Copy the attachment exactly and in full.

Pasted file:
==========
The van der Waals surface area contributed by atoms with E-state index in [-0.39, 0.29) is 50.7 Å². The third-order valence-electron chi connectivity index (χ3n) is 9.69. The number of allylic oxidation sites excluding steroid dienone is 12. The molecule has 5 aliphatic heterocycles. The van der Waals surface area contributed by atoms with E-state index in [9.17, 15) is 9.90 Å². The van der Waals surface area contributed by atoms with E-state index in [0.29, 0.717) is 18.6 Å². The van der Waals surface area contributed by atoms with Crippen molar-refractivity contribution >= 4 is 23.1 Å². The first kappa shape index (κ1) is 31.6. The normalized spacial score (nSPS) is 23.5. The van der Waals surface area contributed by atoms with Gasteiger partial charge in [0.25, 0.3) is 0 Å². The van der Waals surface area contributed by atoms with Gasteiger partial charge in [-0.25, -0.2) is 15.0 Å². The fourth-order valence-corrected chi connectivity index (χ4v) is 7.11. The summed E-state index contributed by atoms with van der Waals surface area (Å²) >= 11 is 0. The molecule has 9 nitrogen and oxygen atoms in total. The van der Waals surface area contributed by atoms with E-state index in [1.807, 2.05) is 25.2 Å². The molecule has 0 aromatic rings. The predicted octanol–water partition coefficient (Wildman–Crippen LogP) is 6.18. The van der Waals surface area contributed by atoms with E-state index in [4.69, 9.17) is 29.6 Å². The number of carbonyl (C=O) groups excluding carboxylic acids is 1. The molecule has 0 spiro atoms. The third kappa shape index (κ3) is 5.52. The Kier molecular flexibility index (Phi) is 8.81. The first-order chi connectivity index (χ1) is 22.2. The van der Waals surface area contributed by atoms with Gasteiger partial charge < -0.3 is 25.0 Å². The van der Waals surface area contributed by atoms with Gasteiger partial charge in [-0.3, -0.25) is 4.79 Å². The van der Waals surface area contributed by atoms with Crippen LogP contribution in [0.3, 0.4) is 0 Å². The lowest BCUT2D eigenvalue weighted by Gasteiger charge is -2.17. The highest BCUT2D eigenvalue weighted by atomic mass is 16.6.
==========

The van der Waals surface area contributed by atoms with E-state index in [-0.39, 0.29) is 50.7 Å². The third-order valence-electron chi connectivity index (χ3n) is 9.69. The number of allylic oxidation sites excluding steroid dienone is 12. The molecule has 5 aliphatic heterocycles. The van der Waals surface area contributed by atoms with E-state index in [9.17, 15) is 9.90 Å². The van der Waals surface area contributed by atoms with E-state index in [0.29, 0.717) is 18.6 Å². The van der Waals surface area contributed by atoms with Crippen molar-refractivity contribution >= 4 is 23.1 Å². The first kappa shape index (κ1) is 31.6. The normalized spacial score (nSPS) is 23.5. The van der Waals surface area contributed by atoms with Gasteiger partial charge in [0.25, 0.3) is 0 Å². The van der Waals surface area contributed by atoms with Gasteiger partial charge in [-0.25, -0.2) is 15.0 Å². The fourth-order valence-corrected chi connectivity index (χ4v) is 7.11. The summed E-state index contributed by atoms with van der Waals surface area (Å²) >= 11 is 0. The molecule has 9 nitrogen and oxygen atoms in total. The van der Waals surface area contributed by atoms with E-state index in [1.807, 2.05) is 25.2 Å². The molecule has 0 aromatic rings. The predicted octanol–water partition coefficient (Wildman–Crippen LogP) is 6.18. The van der Waals surface area contributed by atoms with E-state index in [4.69, 9.17) is 29.6 Å². The number of carbonyl (C=O) groups excluding carboxylic acids is 1. The molecule has 0 spiro atoms. The third kappa shape index (κ3) is 5.52. The Kier molecular flexibility index (Phi) is 8.81. The first-order chi connectivity index (χ1) is 22.2. The van der Waals surface area contributed by atoms with Gasteiger partial charge < -0.3 is 25.0 Å². The van der Waals surface area contributed by atoms with Gasteiger partial charge in [-0.3, -0.25) is 4.79 Å². The van der Waals surface area contributed by atoms with Crippen LogP contribution in [0.3, 0.4) is 0 Å². The lowest BCUT2D eigenvalue weighted by Gasteiger charge is -2.17. The highest BCUT2D eigenvalue weighted by atomic mass is 16.6.